I wrote the following as a Halloween memory for my ward's writing group. I figured it's an applicable flashback for the Friday before Halloween. It's a bit long, but if you make it through, I hope you enjoy!
In an uncharacteristic moment of boldness, I once dressed up in my Halloween costume for school. I honestly don’t know what I was thinking. I must have been motivated by extra credit or succumbed to peer pressure, I’m not sure which. But, either way, I decided to dress up. . . I just didn’t know as what.
I was in seventh grade. The only year I was at school without a sibling. That may have been part of my motivation too. Seventh grade was the year for me to make a name for myself before I was once again known as, “Scott’s sister,” or “Layne’s sister.”
So, Halloween morning, after teaching early morning seminary, and in the midst of making breakfast and also getting my four brother’s ready for school, my mom helped me put my costume together.
I decided to be Pippi Longstocking, another decision I can’t account for. She wasn’t exactly in the mainstream of popular characters in 1992, but I guess for that reason I figured I could pull it off. I wore a red dress with small white polka-dots. It was an old choir dress that one of my aunts gave me for dress-up clothes. I had dressed-up in it for years, but finally grew into it a little bit. I paired the dress with a white pinafore apron from my mom’s youth as a dancer in a church youth dance group. Along with the dress, I borrowed a pair of my dad’s light brown argyle socks that I wore with one pulled up and the other pushed down around my ankle. I squeezed my feet into some old Ked’s tennis shoes, my white one, and my mom’s too-small for me red one. To finish off the costume, my mom used her eyeliner to dot freckles across my cheeks and nose. Then we moved onto my hair. It was long and blonde, which didn’t represent Pippi’s bright red locks very well, but we did our best. My mom cut off the hook part of an old wire hanger, straightened out the hanger, and expertly strung it through my hair so that it was well disguised on my head. She then proceeded to braid my hair along the outstretched ends of the hanger, securing it occasionally with a bow of red yarn. Somehow, with all of her finagling, she was able to arrange my hair so that the braids were sticking out on either side of my head. I’m convinced it was a moment of engineering genius.
Once I was all dressed up, I threw on my backpack and headed to the bus stop. Yes, as a matter of fact, I did ride the bus. Not only did I ride the bus, but I rode a bus in which I was assigned to the second to last seat at the back of the bus, with two other students. When the bus arrived, I had to turn sideways in order to get my hair through the door. I then had to continue walking sideways down the aisle, so I didn’t accidentally poke anyone. I made my way to my seat, which was already occupied by my two fellow bench mates. We decided that I would sit in the middle and lean forward, suspending my braids out in front of my classmates, but keeping them away from the window and the aisle. It was a bit of an uncomfortable ride.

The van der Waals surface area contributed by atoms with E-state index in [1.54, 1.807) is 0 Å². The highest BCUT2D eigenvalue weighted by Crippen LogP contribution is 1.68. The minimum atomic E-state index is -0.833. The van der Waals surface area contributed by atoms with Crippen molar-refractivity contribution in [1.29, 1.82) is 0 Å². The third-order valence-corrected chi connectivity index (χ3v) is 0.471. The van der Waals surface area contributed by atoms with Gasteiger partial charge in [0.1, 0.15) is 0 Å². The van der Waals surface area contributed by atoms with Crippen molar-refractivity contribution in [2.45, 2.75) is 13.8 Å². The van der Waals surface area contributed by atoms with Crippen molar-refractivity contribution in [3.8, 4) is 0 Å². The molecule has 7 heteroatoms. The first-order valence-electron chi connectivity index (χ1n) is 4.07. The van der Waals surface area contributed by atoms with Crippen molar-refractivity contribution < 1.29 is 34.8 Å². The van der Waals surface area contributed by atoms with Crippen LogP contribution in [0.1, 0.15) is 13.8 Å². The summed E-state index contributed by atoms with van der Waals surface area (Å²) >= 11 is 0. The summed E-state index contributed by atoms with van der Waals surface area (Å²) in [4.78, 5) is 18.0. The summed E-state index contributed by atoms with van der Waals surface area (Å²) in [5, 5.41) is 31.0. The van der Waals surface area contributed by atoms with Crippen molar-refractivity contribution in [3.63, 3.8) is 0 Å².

At school, I turned a few heads and received a lot of comments. My teachers complimented or laughed at my costume, and my hair marveled many of my classmates. I required kind of a large berth, so I walked pretty freely through the hallways. I just ran into a problem at my locker. Those next to me either couldn’t reach their lockers while I was at mine, or they had to dive and maneuver around me. I remember having to apologize a lot that day. At one point during the day I was coaxed into having my picture taken for the costume contest. I reluctantly agreed, and found my likeness posted on the board with fellow dressed-up classmates, vying for the title of best costume.
I managed through the day in my ridiculous outfit, occasionally longing for my usual position as resident wall flower. Near the end of seventh period they announced the winners of the costume contest. I sat in my class and listened to the voice coming over the intercom until I heard, “for seventh grade, Lesa, dressed as Pippi Longstocking.” My classmates cheered and applauded, and I sat in wonder. The winners for each grade were instructed to report to the office to claim their award. I made my way down to the office, where I picked out one of those pens that has multiple inks housed in one big pen case; the kind where you choose your ink by sliding a button at the top of the pen that corresponds with the applicable color. I then had to pose for one more picture that ultimately made its way into the year book that year, thus memorializing my moment out of character.
After a long day and another long bus ride, I made it home completely intact, hair and all. I stayed in my costume and went trick-or-treating that night.
It was a fun day, but I never wore a Halloween costume to school again. IN fact, I don’t think I ever dressed up on Halloween again until college. I guess it just took me that long to get over the embarrassment of all the attention I drew to myself that day.